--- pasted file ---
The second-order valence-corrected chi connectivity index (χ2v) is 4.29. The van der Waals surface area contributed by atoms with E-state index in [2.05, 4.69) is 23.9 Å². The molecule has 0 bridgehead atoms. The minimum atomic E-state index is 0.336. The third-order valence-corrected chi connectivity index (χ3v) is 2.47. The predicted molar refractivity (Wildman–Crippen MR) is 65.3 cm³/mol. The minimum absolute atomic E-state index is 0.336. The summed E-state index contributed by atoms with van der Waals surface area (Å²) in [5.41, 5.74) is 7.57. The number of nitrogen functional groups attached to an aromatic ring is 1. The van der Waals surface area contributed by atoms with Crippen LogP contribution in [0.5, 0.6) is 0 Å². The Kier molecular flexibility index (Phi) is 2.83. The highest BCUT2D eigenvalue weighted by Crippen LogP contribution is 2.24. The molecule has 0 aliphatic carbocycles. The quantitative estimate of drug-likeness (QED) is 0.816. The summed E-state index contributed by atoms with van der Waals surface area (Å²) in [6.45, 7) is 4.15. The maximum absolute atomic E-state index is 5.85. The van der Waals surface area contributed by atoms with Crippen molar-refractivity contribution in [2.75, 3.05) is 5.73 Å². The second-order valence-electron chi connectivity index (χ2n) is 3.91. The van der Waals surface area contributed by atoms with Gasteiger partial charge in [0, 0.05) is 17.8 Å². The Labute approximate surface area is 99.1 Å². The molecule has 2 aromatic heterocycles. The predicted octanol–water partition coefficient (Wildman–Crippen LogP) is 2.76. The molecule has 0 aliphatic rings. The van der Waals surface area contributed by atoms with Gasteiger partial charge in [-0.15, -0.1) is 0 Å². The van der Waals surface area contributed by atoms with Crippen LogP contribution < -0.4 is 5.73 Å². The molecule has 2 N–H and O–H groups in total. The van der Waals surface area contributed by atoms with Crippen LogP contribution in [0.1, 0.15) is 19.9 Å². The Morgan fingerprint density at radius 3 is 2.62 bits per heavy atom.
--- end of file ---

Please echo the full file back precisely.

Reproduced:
The second-order valence-corrected chi connectivity index (χ2v) is 4.29. The van der Waals surface area contributed by atoms with E-state index in [2.05, 4.69) is 23.9 Å². The molecule has 0 bridgehead atoms. The minimum atomic E-state index is 0.336. The third-order valence-corrected chi connectivity index (χ3v) is 2.47. The predicted molar refractivity (Wildman–Crippen MR) is 65.3 cm³/mol. The minimum absolute atomic E-state index is 0.336. The summed E-state index contributed by atoms with van der Waals surface area (Å²) in [5.41, 5.74) is 7.57. The number of nitrogen functional groups attached to an aromatic ring is 1. The van der Waals surface area contributed by atoms with Crippen LogP contribution in [0.5, 0.6) is 0 Å². The Kier molecular flexibility index (Phi) is 2.83. The highest BCUT2D eigenvalue weighted by Crippen LogP contribution is 2.24. The molecule has 0 aliphatic carbocycles. The quantitative estimate of drug-likeness (QED) is 0.816. The summed E-state index contributed by atoms with van der Waals surface area (Å²) in [6.45, 7) is 4.15. The maximum absolute atomic E-state index is 5.85. The van der Waals surface area contributed by atoms with Crippen molar-refractivity contribution in [2.75, 3.05) is 5.73 Å². The second-order valence-electron chi connectivity index (χ2n) is 3.91. The van der Waals surface area contributed by atoms with Gasteiger partial charge in [0, 0.05) is 17.8 Å². The Labute approximate surface area is 99.1 Å². The molecule has 2 aromatic heterocycles. The predicted octanol–water partition coefficient (Wildman–Crippen LogP) is 2.76. The molecule has 0 aliphatic rings. The van der Waals surface area contributed by atoms with Gasteiger partial charge in [-0.15, -0.1) is 0 Å². The van der Waals surface area contributed by atoms with Crippen LogP contribution < -0.4 is 5.73 Å². The molecule has 2 N–H and O–H groups in total. The van der Waals surface area contributed by atoms with Crippen LogP contribution in [0.1, 0.15) is 19.9 Å². The Morgan fingerprint density at radius 3 is 2.62 bits per heavy atom.